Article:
Sepulveda v. Target Corporation et al
OPINION AND ORDER. Signed by the Honorable Sara L. Ellis on 2/6/2017:Mailed notice(rj, )
UNITED STATES DISTRICT COURT
NORTHERN DISTRICT OF ILLINOIS
No. 14 C 6437
Judge Sara L. Ellis
OPINION AND ORDER
After slipping and falling at one of Defendant Target Corporation’s (“Target”) stores in
Cicero, Illinois, Plaintiff Maria Sepulveda filed this action against Target, alleging that Target
negligently failed to maintain its floors free of slippery substances, causing her injury. Target
has filed a motion for summary judgment . Because Sepulveda has not presented a genuine
issue of fact concerning whether Target breached any duty it owed her, Sepulveda cannot
establish her negligence claim and so the Court grants Target’s motion for summary judgment.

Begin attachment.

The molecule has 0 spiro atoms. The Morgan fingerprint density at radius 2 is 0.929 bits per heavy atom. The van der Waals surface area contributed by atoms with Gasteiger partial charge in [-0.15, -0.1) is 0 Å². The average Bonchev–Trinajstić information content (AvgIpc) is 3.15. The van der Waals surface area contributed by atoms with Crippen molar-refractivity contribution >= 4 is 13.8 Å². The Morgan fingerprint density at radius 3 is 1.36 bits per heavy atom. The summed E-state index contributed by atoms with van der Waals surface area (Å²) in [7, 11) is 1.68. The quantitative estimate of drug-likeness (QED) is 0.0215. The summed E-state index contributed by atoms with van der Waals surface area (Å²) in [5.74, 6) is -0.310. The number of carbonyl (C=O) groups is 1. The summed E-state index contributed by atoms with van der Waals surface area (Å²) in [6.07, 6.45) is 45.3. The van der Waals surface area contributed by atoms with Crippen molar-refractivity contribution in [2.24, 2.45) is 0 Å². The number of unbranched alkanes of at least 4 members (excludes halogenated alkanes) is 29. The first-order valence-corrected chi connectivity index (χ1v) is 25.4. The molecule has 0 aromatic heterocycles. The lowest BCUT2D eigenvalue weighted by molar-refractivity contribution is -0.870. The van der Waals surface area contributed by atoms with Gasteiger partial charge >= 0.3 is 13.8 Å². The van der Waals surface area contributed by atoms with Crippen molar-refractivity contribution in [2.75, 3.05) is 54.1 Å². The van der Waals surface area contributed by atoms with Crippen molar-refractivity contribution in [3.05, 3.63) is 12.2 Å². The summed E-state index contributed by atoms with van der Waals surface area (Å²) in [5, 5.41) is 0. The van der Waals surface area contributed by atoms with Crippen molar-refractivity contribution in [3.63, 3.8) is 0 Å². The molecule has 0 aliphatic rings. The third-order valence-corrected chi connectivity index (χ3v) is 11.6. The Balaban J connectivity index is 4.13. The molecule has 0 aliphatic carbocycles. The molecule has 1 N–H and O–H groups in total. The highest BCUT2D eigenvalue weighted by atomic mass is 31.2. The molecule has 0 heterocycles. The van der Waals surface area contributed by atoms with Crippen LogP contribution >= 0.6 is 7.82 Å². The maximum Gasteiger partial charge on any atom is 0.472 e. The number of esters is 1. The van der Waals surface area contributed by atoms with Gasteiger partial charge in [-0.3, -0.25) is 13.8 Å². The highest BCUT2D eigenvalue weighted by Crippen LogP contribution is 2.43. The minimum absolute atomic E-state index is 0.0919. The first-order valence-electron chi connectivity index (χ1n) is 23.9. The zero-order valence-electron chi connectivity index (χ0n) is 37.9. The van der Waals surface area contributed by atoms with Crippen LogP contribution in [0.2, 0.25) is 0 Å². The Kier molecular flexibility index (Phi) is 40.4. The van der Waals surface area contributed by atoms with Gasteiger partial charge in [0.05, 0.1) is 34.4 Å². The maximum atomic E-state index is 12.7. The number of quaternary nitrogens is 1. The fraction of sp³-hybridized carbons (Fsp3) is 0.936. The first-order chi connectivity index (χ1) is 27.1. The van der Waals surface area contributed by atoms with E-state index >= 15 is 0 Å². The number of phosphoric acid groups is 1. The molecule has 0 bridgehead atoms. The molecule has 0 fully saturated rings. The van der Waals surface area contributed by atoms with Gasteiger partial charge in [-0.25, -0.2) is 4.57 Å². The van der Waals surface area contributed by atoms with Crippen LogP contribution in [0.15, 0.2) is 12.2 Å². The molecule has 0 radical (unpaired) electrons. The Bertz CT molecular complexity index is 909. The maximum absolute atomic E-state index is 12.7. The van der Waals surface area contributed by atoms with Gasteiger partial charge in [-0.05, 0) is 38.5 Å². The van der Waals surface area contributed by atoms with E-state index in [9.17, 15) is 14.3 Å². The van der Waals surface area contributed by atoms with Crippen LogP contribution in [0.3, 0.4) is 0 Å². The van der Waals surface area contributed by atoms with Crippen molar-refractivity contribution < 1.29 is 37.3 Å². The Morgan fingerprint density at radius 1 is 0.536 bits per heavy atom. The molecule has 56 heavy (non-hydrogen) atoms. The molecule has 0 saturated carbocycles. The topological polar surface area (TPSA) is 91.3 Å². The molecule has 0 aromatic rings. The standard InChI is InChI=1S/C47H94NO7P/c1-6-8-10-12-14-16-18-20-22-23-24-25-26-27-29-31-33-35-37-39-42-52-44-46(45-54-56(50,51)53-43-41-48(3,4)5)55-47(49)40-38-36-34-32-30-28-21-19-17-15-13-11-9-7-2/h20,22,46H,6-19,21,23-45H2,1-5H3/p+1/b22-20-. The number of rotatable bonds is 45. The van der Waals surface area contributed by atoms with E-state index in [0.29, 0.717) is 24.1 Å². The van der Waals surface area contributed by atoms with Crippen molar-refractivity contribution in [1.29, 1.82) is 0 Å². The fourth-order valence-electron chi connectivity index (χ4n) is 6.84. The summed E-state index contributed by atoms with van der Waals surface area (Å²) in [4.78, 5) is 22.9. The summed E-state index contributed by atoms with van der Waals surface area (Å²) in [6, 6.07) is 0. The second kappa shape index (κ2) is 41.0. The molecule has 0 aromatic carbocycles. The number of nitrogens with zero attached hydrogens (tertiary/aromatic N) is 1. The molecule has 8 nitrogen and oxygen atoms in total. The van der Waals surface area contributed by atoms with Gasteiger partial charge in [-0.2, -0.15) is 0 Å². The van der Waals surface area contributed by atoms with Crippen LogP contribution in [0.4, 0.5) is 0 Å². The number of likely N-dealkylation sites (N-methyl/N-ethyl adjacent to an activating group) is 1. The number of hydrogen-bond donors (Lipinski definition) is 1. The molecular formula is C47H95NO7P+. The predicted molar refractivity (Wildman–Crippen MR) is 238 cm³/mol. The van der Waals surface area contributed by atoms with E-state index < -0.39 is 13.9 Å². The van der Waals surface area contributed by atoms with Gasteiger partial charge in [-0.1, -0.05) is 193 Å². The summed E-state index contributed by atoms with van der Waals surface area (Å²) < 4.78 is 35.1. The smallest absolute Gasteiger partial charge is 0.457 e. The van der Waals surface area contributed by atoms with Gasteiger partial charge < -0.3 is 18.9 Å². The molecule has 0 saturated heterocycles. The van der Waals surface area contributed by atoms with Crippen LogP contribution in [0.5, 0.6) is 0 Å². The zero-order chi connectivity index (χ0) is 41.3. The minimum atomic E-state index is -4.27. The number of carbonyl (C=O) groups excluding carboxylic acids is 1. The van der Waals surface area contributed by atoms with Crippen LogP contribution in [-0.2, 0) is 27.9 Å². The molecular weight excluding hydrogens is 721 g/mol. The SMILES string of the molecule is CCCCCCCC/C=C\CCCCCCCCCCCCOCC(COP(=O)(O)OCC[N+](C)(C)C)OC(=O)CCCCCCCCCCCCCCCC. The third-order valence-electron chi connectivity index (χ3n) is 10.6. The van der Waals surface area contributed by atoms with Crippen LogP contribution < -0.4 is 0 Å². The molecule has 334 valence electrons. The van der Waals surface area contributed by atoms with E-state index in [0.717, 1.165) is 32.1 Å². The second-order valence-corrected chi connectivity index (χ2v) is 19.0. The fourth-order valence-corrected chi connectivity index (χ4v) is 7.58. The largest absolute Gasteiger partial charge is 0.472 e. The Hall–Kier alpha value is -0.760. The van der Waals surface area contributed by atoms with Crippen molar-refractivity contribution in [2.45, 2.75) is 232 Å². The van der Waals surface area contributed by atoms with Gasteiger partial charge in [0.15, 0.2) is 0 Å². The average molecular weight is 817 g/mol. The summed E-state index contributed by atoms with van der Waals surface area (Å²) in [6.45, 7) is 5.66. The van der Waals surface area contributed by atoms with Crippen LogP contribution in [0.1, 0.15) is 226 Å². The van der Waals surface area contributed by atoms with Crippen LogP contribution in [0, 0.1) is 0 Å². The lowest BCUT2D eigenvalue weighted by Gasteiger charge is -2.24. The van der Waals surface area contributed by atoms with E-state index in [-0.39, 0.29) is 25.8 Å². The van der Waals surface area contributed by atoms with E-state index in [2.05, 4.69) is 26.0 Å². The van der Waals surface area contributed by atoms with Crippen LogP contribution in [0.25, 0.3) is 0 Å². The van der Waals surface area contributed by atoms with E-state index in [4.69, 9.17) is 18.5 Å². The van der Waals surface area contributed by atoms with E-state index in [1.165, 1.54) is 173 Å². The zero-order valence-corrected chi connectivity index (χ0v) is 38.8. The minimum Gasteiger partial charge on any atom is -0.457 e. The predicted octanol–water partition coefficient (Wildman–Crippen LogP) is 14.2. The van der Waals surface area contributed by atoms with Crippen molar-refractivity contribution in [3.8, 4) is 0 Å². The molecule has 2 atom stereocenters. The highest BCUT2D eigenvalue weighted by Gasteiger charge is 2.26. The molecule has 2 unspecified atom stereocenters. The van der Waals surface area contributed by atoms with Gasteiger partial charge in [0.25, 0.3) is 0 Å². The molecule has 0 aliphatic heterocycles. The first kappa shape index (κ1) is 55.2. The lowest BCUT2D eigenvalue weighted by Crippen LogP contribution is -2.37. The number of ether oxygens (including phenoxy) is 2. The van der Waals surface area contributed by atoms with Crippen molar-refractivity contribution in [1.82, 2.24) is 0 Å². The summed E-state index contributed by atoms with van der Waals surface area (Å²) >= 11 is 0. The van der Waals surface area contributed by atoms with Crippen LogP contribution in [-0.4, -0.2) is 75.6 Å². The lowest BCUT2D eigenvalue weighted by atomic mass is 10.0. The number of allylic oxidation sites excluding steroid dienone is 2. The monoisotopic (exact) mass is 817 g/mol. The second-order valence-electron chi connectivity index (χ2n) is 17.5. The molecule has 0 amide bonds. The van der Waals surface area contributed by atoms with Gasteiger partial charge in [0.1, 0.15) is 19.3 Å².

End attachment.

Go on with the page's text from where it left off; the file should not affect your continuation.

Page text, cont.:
On July 23, 2012, Sepulveda and her daughter, Clarisa, went to the Target store in
Cicero, Illinois, to purchase bread and other items. After spending approximately twenty to
twenty-five minutes in the store, Sepulveda slipped and fell on some liquid located on the floor
of the juice aisle. Sepulveda described the liquid as pink colored, contrasted against a lightcolored floor in an area with adequate lighting. Clarisa described the liquid as red and assumed
it was juice because they were in the juice aisle. Clarisa estimated the puddle of juice to be over
a foot wide. Sepulveda does not know how long the liquid had been on the floor before she fell
The facts in this section are derived from the Joint Statement of Undisputed Material Facts. All facts are
taken in the light most favorable to Sepulveda, the non-movant.
or how it got to the floor. Clarisa thought the spill was recent because the liquid was still wet
and not sticky. Both Sepulveda and Clarisa noticed a track mark through the liquid. Sepulveda
also observed dirt mixed with the liquid a little further from where she fell, which extended
about three feet and looked comparable to the track mark. Sepulveda did not see employees
moving pallets through the area of her fall right before the fall, although Clarisa testified that she
had seen workers in the area moving pallets. Sepulveda believes the track marks were wheel